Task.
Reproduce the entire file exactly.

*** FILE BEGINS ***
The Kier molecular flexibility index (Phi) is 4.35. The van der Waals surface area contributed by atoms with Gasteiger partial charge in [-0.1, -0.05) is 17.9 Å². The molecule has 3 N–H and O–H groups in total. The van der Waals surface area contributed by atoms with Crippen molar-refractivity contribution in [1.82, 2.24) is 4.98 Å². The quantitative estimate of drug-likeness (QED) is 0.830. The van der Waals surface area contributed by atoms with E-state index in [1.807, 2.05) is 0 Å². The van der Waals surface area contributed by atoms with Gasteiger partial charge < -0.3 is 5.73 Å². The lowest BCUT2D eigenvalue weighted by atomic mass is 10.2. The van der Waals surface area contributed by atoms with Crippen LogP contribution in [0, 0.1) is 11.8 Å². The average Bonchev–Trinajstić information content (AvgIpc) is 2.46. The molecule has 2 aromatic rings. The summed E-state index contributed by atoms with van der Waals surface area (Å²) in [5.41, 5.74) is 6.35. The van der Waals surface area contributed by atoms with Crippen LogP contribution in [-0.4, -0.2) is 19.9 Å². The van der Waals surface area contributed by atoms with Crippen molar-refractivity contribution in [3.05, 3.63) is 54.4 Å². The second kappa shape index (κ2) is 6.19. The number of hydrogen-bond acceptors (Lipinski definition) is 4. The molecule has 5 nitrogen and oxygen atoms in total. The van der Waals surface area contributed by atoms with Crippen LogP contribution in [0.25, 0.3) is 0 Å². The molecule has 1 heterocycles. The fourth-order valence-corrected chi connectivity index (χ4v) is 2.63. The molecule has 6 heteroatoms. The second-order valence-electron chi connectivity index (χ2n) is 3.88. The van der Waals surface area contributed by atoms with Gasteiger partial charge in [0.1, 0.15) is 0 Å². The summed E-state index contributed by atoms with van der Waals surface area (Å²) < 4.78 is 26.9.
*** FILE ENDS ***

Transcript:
The Kier molecular flexibility index (Phi) is 4.35. The van der Waals surface area contributed by atoms with Gasteiger partial charge in [-0.1, -0.05) is 17.9 Å². The molecule has 3 N–H and O–H groups in total. The van der Waals surface area contributed by atoms with Crippen molar-refractivity contribution in [1.82, 2.24) is 4.98 Å². The quantitative estimate of drug-likeness (QED) is 0.830. The van der Waals surface area contributed by atoms with E-state index in [1.807, 2.05) is 0 Å². The van der Waals surface area contributed by atoms with Gasteiger partial charge < -0.3 is 5.73 Å². The lowest BCUT2D eigenvalue weighted by atomic mass is 10.2. The van der Waals surface area contributed by atoms with Crippen LogP contribution in [0, 0.1) is 11.8 Å². The average Bonchev–Trinajstić information content (AvgIpc) is 2.46. The molecule has 2 aromatic rings. The summed E-state index contributed by atoms with van der Waals surface area (Å²) in [5.41, 5.74) is 6.35. The van der Waals surface area contributed by atoms with Crippen LogP contribution in [-0.4, -0.2) is 19.9 Å². The van der Waals surface area contributed by atoms with Crippen molar-refractivity contribution in [3.05, 3.63) is 54.4 Å². The second kappa shape index (κ2) is 6.19. The number of hydrogen-bond acceptors (Lipinski definition) is 4. The molecule has 5 nitrogen and oxygen atoms in total. The van der Waals surface area contributed by atoms with Crippen LogP contribution in [0.25, 0.3) is 0 Å². The molecule has 1 heterocycles. The fourth-order valence-corrected chi connectivity index (χ4v) is 2.63. The molecule has 6 heteroatoms. The second-order valence-electron chi connectivity index (χ2n) is 3.88. The van der Waals surface area contributed by atoms with Gasteiger partial charge in [0.1, 0.15) is 0 Å². The summed E-state index contributed by atoms with van der Waals surface area (Å²) < 4.78 is 26.9.